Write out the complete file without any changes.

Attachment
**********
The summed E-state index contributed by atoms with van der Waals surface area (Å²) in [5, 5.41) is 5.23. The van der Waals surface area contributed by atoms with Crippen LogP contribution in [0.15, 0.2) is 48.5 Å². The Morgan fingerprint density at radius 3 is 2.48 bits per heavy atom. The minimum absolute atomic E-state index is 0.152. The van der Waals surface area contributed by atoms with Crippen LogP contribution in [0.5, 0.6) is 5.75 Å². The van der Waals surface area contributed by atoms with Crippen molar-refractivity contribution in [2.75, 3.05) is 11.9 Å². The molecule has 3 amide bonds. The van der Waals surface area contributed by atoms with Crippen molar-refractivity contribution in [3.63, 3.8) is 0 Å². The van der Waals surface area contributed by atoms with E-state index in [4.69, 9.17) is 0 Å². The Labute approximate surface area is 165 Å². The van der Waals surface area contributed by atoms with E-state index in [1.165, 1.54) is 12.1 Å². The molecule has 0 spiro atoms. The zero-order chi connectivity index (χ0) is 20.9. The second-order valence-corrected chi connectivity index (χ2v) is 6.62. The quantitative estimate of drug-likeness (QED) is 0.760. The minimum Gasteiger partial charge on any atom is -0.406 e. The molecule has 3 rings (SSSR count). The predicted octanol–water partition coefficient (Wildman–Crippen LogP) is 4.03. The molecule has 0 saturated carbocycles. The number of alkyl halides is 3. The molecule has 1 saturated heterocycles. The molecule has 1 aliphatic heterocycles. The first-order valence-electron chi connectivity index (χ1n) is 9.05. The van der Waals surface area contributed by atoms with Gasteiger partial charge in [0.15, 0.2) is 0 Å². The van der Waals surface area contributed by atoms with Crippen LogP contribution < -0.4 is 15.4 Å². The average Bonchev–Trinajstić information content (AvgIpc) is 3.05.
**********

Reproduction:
The summed E-state index contributed by atoms with van der Waals surface area (Å²) in [5, 5.41) is 5.23. The van der Waals surface area contributed by atoms with Crippen LogP contribution in [0.15, 0.2) is 48.5 Å². The Morgan fingerprint density at radius 3 is 2.48 bits per heavy atom. The minimum absolute atomic E-state index is 0.152. The van der Waals surface area contributed by atoms with Crippen LogP contribution in [0.5, 0.6) is 5.75 Å². The van der Waals surface area contributed by atoms with Crippen molar-refractivity contribution in [2.75, 3.05) is 11.9 Å². The molecule has 3 amide bonds. The van der Waals surface area contributed by atoms with Crippen molar-refractivity contribution in [3.63, 3.8) is 0 Å². The van der Waals surface area contributed by atoms with E-state index in [4.69, 9.17) is 0 Å². The Labute approximate surface area is 165 Å². The van der Waals surface area contributed by atoms with E-state index in [1.165, 1.54) is 12.1 Å². The molecule has 0 spiro atoms. The zero-order chi connectivity index (χ0) is 20.9. The second-order valence-corrected chi connectivity index (χ2v) is 6.62. The quantitative estimate of drug-likeness (QED) is 0.760. The minimum Gasteiger partial charge on any atom is -0.406 e. The molecule has 3 rings (SSSR count). The predicted octanol–water partition coefficient (Wildman–Crippen LogP) is 4.03. The molecule has 0 saturated carbocycles. The number of alkyl halides is 3. The molecule has 1 saturated heterocycles. The molecule has 1 aliphatic heterocycles. The first-order valence-electron chi connectivity index (χ1n) is 9.05. The van der Waals surface area contributed by atoms with Gasteiger partial charge in [0.15, 0.2) is 0 Å². The van der Waals surface area contributed by atoms with Crippen LogP contribution < -0.4 is 15.4 Å². The average Bonchev–Trinajstić information content (AvgIpc) is 3.05.